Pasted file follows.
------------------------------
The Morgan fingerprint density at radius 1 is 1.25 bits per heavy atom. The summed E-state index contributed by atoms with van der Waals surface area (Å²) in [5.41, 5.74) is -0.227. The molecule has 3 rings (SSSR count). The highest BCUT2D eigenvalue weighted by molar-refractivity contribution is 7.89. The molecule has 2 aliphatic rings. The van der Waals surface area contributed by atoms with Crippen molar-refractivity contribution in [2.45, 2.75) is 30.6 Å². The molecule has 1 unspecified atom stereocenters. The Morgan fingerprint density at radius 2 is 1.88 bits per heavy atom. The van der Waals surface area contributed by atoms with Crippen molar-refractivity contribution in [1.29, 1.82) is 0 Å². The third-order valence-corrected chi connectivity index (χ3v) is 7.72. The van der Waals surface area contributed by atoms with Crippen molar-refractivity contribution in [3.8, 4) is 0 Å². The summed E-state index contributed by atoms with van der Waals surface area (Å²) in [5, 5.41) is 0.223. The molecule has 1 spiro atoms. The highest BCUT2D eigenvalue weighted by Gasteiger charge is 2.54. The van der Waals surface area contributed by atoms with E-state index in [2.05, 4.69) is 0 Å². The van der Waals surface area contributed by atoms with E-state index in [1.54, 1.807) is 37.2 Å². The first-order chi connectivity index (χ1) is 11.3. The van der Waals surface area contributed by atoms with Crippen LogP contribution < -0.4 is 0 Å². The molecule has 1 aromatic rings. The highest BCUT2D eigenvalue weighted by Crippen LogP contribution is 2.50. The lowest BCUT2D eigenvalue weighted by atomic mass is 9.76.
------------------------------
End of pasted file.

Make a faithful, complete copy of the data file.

The Morgan fingerprint density at radius 1 is 1.25 bits per heavy atom. The summed E-state index contributed by atoms with van der Waals surface area (Å²) in [5.41, 5.74) is -0.227. The molecule has 3 rings (SSSR count). The highest BCUT2D eigenvalue weighted by molar-refractivity contribution is 7.89. The molecule has 2 aliphatic rings. The van der Waals surface area contributed by atoms with Crippen molar-refractivity contribution in [2.45, 2.75) is 30.6 Å². The molecule has 1 unspecified atom stereocenters. The Morgan fingerprint density at radius 2 is 1.88 bits per heavy atom. The van der Waals surface area contributed by atoms with Crippen molar-refractivity contribution in [1.29, 1.82) is 0 Å². The third-order valence-corrected chi connectivity index (χ3v) is 7.72. The van der Waals surface area contributed by atoms with Crippen molar-refractivity contribution in [3.8, 4) is 0 Å². The summed E-state index contributed by atoms with van der Waals surface area (Å²) in [5, 5.41) is 0.223. The molecule has 1 spiro atoms. The highest BCUT2D eigenvalue weighted by Gasteiger charge is 2.54. The van der Waals surface area contributed by atoms with E-state index in [2.05, 4.69) is 0 Å². The van der Waals surface area contributed by atoms with E-state index in [1.54, 1.807) is 37.2 Å². The first-order chi connectivity index (χ1) is 11.3. The van der Waals surface area contributed by atoms with Crippen LogP contribution < -0.4 is 0 Å². The molecule has 1 aromatic rings. The highest BCUT2D eigenvalue weighted by Crippen LogP contribution is 2.50. The lowest BCUT2D eigenvalue weighted by atomic mass is 9.76.